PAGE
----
The response to the first few days of open source cognitive science has been gratifying. There are fascinating problems and technical challenges in this area. It is a treat to be able to think about them together with interested colleagues.
Cognitive science could benefit by more fully adopting some of the existing forms of openness:
- Open access, where publications are made available on the web without charge (cognitive scientist Stevan Harnad is a champion, with CogPrints being cognitive science’s answer to the Physics pre-print arXiv).
- Open courseware is a movement that invites educators to make their course-material directly available on the web. (An example is Tutus Vilis’ completely Flash animated course, The Physiology of the Senses—Transformations for Perception and Action)
- Open source hardware and software, where plans for apparatus and tools for analysis are made freely and openly available (Praat, for example, is a GNU GPL licensed signal analysis package which can be used for analyzing speech, generating auditory stimuli, and doing speech synthesis).
- Open stimuli, where stimulus sets or corpi are made available for use in replications or new experiments (See the Psychological Image Collection at Stirling (PICS (http://pics.psych.stir.ac.uk/)), or the Irvine Phonotactic Online Dictionary (Vaden, Hickok, and Halpin (2005))).
- Open workflows, in which researchers can freely share chains of experimentation, analysis, and visualization. (Talkoot is a collaborative workflow initiative for Earth Science. A quick search of the workflow custom search engine on Google reveals no workflows in the cognitive sciences).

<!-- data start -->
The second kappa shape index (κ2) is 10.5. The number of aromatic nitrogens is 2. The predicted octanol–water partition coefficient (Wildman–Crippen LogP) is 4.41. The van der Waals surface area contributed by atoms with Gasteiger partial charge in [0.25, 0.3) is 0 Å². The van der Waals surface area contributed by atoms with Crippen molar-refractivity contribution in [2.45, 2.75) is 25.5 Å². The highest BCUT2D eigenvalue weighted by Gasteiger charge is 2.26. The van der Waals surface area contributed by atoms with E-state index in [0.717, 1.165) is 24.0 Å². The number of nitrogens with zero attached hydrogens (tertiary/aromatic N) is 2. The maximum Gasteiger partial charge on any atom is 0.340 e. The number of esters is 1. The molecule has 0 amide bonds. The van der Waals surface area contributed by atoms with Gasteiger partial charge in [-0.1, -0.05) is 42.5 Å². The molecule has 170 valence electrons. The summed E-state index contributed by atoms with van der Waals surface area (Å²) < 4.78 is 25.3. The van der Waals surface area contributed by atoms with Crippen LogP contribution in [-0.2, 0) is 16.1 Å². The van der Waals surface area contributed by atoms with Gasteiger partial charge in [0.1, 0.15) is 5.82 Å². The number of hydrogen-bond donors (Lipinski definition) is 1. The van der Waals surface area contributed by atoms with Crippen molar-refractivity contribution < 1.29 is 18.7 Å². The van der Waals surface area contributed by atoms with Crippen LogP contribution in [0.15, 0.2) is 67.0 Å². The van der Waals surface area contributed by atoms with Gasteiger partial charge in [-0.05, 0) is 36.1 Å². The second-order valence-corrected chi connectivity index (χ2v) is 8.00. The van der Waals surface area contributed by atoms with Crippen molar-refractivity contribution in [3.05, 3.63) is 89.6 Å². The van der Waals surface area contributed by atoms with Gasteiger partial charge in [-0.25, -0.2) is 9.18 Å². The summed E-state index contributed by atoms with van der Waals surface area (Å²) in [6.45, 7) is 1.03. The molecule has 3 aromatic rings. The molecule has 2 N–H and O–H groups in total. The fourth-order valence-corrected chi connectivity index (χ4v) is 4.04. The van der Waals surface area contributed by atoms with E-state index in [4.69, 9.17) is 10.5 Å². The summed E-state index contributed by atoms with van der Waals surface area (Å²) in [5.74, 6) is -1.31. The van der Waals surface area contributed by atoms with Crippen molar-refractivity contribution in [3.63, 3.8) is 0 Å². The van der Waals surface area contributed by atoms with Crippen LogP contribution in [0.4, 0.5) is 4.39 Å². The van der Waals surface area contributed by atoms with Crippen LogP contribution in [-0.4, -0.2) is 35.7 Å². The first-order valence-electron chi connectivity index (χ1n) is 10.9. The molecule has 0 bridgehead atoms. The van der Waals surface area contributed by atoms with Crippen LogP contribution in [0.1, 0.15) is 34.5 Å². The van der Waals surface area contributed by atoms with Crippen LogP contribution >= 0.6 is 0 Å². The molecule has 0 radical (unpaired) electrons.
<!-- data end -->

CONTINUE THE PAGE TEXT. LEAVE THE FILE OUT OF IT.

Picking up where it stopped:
- Open data, where individual researchers release their datasets, either as the data is collected, upon publication, or after a suitable embargo period. (An example with a rich dataset would be The Linguistic Atlas of the Iberian Peninsula (ALPI)).
- Open model repositories, where computational models from published papers can be centralized. (ISPOC is an open modelling initiative which includes cognitive models).
- Open research, where open lab notebooks are used to describe ongoing details of a particular strain of research.
Cognitive science can include up to six areas of research (psychology, neuroscience, linguistics, computer science, philosophy, and sometimes anthropology). One could visualize an 8×6 matrix serving as a preliminary grid for exploration.
Did I miss anything? Other great examples? Your thoughts are welcome.
Boersma, Paul & Weenink, David (2009). Praat: doing phonetics by computer (Version 5.1.11) [Computer program]. Retrieved August 3rd, 2009, from http://www.praat.org/.
Vaden, K.I., Hickok, G.S., & Halpin, H.R. (2005). Irvine Phonotactic Online Dictionary, Version 1.3. [Data file]. Available from http://www.iphod.com.